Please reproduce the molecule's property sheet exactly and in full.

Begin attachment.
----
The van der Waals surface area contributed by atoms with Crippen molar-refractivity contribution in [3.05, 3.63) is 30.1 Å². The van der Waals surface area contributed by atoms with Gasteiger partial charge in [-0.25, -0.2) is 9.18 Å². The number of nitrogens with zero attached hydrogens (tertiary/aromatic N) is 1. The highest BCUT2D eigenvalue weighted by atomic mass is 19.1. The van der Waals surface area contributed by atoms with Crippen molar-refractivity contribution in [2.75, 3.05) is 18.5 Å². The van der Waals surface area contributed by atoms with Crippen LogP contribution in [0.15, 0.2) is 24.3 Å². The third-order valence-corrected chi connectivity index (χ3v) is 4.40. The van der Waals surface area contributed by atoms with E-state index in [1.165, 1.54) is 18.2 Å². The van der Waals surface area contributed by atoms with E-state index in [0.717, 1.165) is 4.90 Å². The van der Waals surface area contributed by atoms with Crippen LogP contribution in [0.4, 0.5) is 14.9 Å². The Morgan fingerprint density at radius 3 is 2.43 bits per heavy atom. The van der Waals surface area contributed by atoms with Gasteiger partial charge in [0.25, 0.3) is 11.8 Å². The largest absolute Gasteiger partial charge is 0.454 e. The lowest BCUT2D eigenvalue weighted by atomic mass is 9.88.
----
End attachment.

The van der Waals surface area contributed by atoms with Crippen molar-refractivity contribution in [3.05, 3.63) is 30.1 Å². The van der Waals surface area contributed by atoms with Gasteiger partial charge in [-0.25, -0.2) is 9.18 Å². The number of nitrogens with zero attached hydrogens (tertiary/aromatic N) is 1. The highest BCUT2D eigenvalue weighted by atomic mass is 19.1. The van der Waals surface area contributed by atoms with Crippen molar-refractivity contribution in [2.75, 3.05) is 18.5 Å². The van der Waals surface area contributed by atoms with Crippen LogP contribution in [0.15, 0.2) is 24.3 Å². The third-order valence-corrected chi connectivity index (χ3v) is 4.40. The van der Waals surface area contributed by atoms with E-state index in [1.165, 1.54) is 18.2 Å². The van der Waals surface area contributed by atoms with E-state index in [0.717, 1.165) is 4.90 Å². The van der Waals surface area contributed by atoms with Crippen LogP contribution in [0.4, 0.5) is 14.9 Å². The Morgan fingerprint density at radius 3 is 2.43 bits per heavy atom. The van der Waals surface area contributed by atoms with Gasteiger partial charge in [0.25, 0.3) is 11.8 Å². The largest absolute Gasteiger partial charge is 0.454 e. The lowest BCUT2D eigenvalue weighted by atomic mass is 9.88.